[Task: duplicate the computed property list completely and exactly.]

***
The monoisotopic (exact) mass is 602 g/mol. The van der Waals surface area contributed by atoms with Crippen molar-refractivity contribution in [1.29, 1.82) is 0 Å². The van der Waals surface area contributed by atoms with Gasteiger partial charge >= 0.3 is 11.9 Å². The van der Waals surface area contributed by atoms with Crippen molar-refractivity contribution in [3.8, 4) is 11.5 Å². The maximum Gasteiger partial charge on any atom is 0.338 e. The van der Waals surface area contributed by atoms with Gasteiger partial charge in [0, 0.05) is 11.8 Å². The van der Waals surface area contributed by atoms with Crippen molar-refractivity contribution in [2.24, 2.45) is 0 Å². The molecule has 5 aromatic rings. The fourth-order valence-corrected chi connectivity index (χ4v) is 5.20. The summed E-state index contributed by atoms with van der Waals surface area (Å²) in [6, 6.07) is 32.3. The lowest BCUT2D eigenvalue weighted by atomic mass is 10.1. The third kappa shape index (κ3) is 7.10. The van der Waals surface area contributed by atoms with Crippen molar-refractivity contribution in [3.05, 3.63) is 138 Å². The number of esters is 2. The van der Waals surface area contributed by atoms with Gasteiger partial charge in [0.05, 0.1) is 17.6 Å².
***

The monoisotopic (exact) mass is 602 g/mol. The van der Waals surface area contributed by atoms with Crippen molar-refractivity contribution in [1.29, 1.82) is 0 Å². The van der Waals surface area contributed by atoms with Gasteiger partial charge >= 0.3 is 11.9 Å². The van der Waals surface area contributed by atoms with Crippen molar-refractivity contribution in [3.8, 4) is 11.5 Å². The maximum Gasteiger partial charge on any atom is 0.338 e. The van der Waals surface area contributed by atoms with Gasteiger partial charge in [0, 0.05) is 11.8 Å². The van der Waals surface area contributed by atoms with Crippen molar-refractivity contribution in [2.24, 2.45) is 0 Å². The molecule has 5 aromatic rings. The fourth-order valence-corrected chi connectivity index (χ4v) is 5.20. The summed E-state index contributed by atoms with van der Waals surface area (Å²) in [6, 6.07) is 32.3. The lowest BCUT2D eigenvalue weighted by atomic mass is 10.1. The third kappa shape index (κ3) is 7.10. The van der Waals surface area contributed by atoms with Crippen molar-refractivity contribution in [3.05, 3.63) is 138 Å². The number of esters is 2. The van der Waals surface area contributed by atoms with Gasteiger partial charge in [0.05, 0.1) is 17.6 Å².